The surveillance state just gave you another reason to ride a bike.
The American Civil Liberties Union (ACLU) revealed a trove of documents last week showing how digital license plate readers are tracking our movements on a day-to-day basis. The report, titled “You Are Being Tracked,” analyzes more than 26,000 pages of documents obtained from police departments across the country that show how this new location tracking technology is being used to monitor the movements of millions of motorists every single day.
The readers photograph passing vehicles from overpasses and patrol cars where they are mounted and record the time, location and license plate number of any vehicle that passes. That information is then fed back to massive databases kept by local law enforcement agencies, which can then work in conjunction with Homeland Security fusion centers or databases created by third-party private corporations to interpret and store the metadata for years, or in some cases, indefinitely, with little to no oversight in many cases.
Law enforcement agencies use the data to cross-check against lists of license plates from stolen cars or those linked with outstanding arrest warrants. In Maryland, for instance, only 47 out of more than 1 million license plates scanned were linked with serious crimes.
According to ACLU advocacy and policy strategist Allie Bohn, states like Vermont automatically share all stored location records with the state’s fusion center, while other states pool the information in central databases kept by law enforcement agencies. In Boston, the information is shared with a private database used by more than 4,500 law enforcement agencies nationwide. According to Bohn, anyone with login access could retrieve these stored location records. Once the data is shared with other regional governmental jurisdictions, the agency can lose control of the data entirely.
Although many local police departments have internal reporting requirements and others are audited by states, regulations on the collection and storage of location metadata still prove too lax to ensure the privacy of millions of innocent motorists.
“Part of the reason that there hasn’t been as many laws and that there hasn’t been as much accountability is that this issue is in the shadows; it’s been below the radar,” Bohn said.
The ACLU is pushing to require police departments across the country to obtain reasonable suspicion of a crime before capturing license plate data and to require the deletion of all stored location records within days or weeks, not years or indefinite periods of time. Some agencies across the nation, such as those in Virginia and Ohio, are already doing this.
The report specifically cites Grapevine, Texas, a city in the Dallas-Fort Worth area, as having reportedly scanned 14,547 license plates per day in 2012, storing records for more than 2 million plates in its database indefinitely.
According to Grapevine Police Department administration Sgt. Robert Eberling, the city’s database receives information from the state’s crime index computer and tracks and stores the license plate records from up to 10 cameras at or around the Grapevine Mills Mall area. According to Eberling, the data is used in conjunction with only that crime index computer and not shared with fusion centers or third-party corporations. He told Truthout that only a law enforcement officer with the city of Grapevine can access the system.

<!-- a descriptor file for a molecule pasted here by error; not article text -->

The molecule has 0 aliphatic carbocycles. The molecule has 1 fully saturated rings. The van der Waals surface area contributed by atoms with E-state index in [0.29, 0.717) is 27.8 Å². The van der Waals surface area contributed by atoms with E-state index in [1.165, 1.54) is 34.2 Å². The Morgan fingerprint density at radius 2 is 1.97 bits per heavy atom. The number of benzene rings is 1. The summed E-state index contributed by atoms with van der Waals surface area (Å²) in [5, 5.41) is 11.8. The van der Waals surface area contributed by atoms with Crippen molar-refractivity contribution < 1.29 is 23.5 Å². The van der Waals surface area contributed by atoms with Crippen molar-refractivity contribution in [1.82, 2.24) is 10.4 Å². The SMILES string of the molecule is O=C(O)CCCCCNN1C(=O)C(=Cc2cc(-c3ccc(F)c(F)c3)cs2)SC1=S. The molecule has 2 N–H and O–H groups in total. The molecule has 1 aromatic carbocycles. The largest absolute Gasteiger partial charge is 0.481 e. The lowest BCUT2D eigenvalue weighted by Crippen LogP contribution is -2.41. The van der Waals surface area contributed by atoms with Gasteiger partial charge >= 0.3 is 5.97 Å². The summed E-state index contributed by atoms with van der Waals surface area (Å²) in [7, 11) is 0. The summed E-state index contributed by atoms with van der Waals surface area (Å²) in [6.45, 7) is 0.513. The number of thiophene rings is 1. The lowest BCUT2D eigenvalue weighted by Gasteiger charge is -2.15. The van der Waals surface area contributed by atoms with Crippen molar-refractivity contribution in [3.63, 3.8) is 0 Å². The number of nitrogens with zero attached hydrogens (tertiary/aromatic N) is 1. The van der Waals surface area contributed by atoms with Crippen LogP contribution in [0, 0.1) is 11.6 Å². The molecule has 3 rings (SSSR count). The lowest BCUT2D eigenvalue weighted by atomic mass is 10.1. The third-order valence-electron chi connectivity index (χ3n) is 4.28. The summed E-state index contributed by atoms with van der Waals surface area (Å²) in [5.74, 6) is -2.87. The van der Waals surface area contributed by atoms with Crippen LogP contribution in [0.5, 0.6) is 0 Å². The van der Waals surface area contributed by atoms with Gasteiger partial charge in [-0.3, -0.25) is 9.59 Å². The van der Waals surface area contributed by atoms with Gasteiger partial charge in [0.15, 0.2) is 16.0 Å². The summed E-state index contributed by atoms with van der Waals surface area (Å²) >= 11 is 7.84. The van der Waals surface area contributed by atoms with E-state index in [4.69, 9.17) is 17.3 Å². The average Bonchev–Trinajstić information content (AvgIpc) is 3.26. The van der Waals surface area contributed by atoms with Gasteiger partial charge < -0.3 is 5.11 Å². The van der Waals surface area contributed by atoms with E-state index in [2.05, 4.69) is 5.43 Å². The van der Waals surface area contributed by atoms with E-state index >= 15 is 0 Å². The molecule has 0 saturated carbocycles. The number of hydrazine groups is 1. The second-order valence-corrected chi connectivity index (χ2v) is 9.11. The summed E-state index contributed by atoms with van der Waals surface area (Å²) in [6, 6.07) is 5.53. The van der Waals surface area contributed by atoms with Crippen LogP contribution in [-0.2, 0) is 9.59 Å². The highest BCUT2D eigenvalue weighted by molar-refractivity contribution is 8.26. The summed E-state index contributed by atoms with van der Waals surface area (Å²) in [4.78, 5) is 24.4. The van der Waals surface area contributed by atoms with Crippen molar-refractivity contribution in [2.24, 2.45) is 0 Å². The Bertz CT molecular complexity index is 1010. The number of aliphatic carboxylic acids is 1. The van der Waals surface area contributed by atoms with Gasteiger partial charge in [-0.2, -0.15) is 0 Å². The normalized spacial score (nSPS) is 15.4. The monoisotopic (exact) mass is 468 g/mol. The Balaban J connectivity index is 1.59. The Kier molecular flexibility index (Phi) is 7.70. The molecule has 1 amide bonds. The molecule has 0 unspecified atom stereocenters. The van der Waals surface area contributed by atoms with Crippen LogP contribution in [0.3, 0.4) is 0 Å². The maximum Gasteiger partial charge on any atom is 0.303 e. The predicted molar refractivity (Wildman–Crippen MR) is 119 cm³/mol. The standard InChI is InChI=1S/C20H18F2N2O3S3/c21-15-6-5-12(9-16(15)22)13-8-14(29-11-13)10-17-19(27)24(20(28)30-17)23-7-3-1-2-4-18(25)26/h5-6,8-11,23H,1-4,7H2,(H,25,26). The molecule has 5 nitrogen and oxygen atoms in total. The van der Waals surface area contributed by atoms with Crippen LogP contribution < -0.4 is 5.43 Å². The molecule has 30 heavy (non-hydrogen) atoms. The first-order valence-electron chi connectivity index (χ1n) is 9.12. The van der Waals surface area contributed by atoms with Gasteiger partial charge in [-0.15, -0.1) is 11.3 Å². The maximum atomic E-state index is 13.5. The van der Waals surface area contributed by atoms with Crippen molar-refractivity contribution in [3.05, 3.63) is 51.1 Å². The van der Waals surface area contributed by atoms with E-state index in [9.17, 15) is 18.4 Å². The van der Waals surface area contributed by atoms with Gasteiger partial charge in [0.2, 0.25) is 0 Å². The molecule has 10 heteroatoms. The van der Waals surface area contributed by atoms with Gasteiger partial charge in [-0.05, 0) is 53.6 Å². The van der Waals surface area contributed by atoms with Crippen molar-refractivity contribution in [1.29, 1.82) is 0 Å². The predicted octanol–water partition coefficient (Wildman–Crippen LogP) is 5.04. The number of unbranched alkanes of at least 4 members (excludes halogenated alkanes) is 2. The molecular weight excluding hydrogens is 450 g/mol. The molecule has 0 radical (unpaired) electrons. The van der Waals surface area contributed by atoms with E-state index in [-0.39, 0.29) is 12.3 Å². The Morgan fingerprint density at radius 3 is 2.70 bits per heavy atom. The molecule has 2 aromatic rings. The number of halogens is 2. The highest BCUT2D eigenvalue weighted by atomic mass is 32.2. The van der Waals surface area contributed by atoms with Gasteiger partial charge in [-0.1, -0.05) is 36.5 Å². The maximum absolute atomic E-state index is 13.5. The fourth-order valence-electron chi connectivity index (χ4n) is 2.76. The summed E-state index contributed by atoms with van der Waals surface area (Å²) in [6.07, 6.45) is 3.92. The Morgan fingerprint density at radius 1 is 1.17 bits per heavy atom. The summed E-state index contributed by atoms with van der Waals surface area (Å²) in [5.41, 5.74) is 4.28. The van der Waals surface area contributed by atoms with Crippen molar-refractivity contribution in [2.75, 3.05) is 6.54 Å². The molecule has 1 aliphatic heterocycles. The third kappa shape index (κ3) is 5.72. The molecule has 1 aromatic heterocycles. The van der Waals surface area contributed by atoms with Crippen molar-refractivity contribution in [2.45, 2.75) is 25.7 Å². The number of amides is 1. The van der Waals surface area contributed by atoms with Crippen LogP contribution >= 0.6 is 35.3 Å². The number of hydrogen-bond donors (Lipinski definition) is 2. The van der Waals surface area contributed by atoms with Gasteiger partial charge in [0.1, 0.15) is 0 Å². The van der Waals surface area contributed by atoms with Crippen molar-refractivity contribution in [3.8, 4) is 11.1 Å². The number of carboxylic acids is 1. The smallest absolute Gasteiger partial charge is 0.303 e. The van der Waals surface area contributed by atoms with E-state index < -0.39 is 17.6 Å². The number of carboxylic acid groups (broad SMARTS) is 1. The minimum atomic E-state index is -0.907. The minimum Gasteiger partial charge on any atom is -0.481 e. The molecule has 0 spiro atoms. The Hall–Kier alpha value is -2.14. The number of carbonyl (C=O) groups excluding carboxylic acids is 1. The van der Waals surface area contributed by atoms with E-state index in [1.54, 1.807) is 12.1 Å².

“Right now we’re currently working on our policy on that system. As it stands right now, we’re probably going to put in place a one-year deadline as far as retaining that information, so after one year that information will be purged from the system,” Eberling told Truthout.
Currently, there’s no legislation in place regulating the collection and storage of license plate location records maintained in Grapevine’s massive database, but Eberling expects legislation will follow soon.
“Government tracking is not just happening at the [National Security Agency (NSA)] level; it’s happening at your state and local level. And there’s something that our state legislatures can do about that,” Bohn told Truthout. “[Legislators] can’t regulate the NSA, but they certainly can regulate what their state and local law enforcement agencies are doing with license plate readers, and for that matter what their state and local law enforcement agencies are doing with cellphone location tracking, and I hope that they will.”
But it’s not just license plate readers that can store data about your car’s location throughout the day. Consumers can now buy their own surveillance as new cars are increasingly being equipped with event data recorders commonly referred to as “black boxes” which can track your speed, location and whether or not you are wearing a seat belt. According to The New York Times, more than 96 percent of all new cars sold within the U.S. come equipped with the boxes, and the National Highway Traffic Safety Administration is pushing to have them installed on all new vehicles by September 2014.
There are no clear regulations in place on black boxes, just like license plate readers, governing how information can be stored and used by law enforcement officials in crash incidents or criminal investigations. Only 14 states have laws that grant officers access to black box information with a court order, according to the Times. In many other cases, no court order is required.
“It’s another area where we need privacy safeguards to ensure that we can take advantage of this technology without sort of subjecting people to tracking without their knowledge or consent,” Bohn said. “At a minimum, customers should know. They should receive clear notices black boxes are installed, and they should have the opportunity to disable those black boxes.”